SQ_15_Bob 2008One of the things I take great pride in is teaching.  I learned long ago no one learns anything from osmosis.  I always encourage you to call, write, text to ask questions.  There are never any stupid or dumb questions.  To the contrary, as I am only too happy to explain our decisions or answer your questions. 

One of the questions I received was what does “bg” mean next to Red Reddington’s time? It means “breezing from the gate”.  Thus “bg”  When a horse typically breezes three furlongs he starts his gallop between the half mile and five furlong pole.

So the horse is out in the middle of the track getting a running start before dropping down to the rail at three-eighth pole to begin the workout/breeze, as these two terms are interchangeable.   So common sense suggests that a work from a dead start from the gate with a similar time is more impressive than a horse with a running start.

When reading the workouts on the EAST COAST any time you see the letter “b” it means the workout was done easily with the horse well within himself when working/breezing.  If you see a “h” that means the horse was asked to do it handily as he was all out.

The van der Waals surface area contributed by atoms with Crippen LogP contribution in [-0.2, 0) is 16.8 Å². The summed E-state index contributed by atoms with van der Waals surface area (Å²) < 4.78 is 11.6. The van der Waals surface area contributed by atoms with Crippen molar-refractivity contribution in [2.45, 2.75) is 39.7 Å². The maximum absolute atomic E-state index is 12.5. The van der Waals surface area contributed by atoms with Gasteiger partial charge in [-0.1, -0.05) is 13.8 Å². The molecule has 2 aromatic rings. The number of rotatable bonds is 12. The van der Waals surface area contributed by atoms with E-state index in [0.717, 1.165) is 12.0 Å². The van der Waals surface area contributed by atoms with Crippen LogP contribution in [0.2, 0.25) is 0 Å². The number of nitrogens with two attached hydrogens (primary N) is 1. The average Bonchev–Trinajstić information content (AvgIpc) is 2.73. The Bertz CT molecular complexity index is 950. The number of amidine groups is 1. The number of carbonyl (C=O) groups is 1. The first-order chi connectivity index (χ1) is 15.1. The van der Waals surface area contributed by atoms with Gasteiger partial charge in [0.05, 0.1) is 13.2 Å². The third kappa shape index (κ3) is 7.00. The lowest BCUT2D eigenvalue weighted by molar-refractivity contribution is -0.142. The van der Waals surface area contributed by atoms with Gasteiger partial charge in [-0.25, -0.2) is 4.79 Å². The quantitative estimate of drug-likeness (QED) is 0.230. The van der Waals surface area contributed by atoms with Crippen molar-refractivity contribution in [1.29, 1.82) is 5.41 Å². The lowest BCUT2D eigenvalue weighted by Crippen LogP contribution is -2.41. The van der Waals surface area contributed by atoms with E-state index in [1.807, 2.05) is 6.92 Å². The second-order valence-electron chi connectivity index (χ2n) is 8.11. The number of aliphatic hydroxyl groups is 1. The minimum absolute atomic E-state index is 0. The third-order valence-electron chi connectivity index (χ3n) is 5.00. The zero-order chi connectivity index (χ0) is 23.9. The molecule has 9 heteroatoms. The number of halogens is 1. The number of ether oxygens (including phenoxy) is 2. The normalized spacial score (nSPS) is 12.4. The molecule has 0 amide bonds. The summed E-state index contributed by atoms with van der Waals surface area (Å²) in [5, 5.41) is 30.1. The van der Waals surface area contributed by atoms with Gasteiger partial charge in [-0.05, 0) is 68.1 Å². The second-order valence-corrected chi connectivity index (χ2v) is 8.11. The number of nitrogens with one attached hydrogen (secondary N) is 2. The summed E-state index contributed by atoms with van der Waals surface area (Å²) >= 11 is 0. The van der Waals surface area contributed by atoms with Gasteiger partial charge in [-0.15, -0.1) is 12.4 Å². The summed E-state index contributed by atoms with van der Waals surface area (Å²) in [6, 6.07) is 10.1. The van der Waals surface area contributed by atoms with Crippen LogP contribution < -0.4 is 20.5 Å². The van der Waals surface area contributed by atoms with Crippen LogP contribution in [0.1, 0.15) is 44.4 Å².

Now let me put a little cavort in there with regard to horses who have the bullet, black type or fastest work.  Some clockers at some racetracks regardless of whether the horse is breezing (going easily) or working handily {all out) automatically place an “h” next to each horse at the respective distance that has the bullet work.  In other words the horse could be breezing or going easily but he doesn’t care as he will put an automatic “h” next to it’s time.

So here are the symbols for the EAST Coast.

b” = breezing going easily, well within oneself.

h” = handily or being all out and asked for his best

bg” = breezing from the gate

hg” = handily from the gate

dark or bold black type print = the fastest work at the distance.